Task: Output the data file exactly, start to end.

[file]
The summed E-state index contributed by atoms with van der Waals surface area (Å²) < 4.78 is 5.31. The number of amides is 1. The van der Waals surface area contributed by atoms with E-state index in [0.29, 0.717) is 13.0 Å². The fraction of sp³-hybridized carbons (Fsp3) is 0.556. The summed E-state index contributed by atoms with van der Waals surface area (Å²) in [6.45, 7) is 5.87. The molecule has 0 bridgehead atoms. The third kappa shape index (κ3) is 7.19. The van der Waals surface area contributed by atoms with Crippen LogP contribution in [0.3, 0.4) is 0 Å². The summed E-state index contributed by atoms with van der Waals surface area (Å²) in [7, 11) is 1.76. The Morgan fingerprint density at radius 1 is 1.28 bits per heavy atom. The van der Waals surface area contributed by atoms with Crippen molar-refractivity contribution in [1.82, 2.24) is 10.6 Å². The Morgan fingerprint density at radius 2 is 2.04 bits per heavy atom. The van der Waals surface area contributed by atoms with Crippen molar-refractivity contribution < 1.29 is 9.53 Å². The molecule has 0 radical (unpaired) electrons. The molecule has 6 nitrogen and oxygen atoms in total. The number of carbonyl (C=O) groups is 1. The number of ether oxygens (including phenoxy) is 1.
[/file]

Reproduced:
The summed E-state index contributed by atoms with van der Waals surface area (Å²) < 4.78 is 5.31. The number of amides is 1. The van der Waals surface area contributed by atoms with E-state index in [0.29, 0.717) is 13.0 Å². The fraction of sp³-hybridized carbons (Fsp3) is 0.556. The summed E-state index contributed by atoms with van der Waals surface area (Å²) in [6.45, 7) is 5.87. The molecule has 0 bridgehead atoms. The third kappa shape index (κ3) is 7.19. The van der Waals surface area contributed by atoms with Crippen LogP contribution in [0.3, 0.4) is 0 Å². The summed E-state index contributed by atoms with van der Waals surface area (Å²) in [7, 11) is 1.76. The Morgan fingerprint density at radius 1 is 1.28 bits per heavy atom. The van der Waals surface area contributed by atoms with Crippen molar-refractivity contribution in [1.82, 2.24) is 10.6 Å². The Morgan fingerprint density at radius 2 is 2.04 bits per heavy atom. The van der Waals surface area contributed by atoms with Crippen molar-refractivity contribution < 1.29 is 9.53 Å². The molecule has 0 radical (unpaired) electrons. The molecule has 6 nitrogen and oxygen atoms in total. The number of carbonyl (C=O) groups is 1. The number of ether oxygens (including phenoxy) is 1.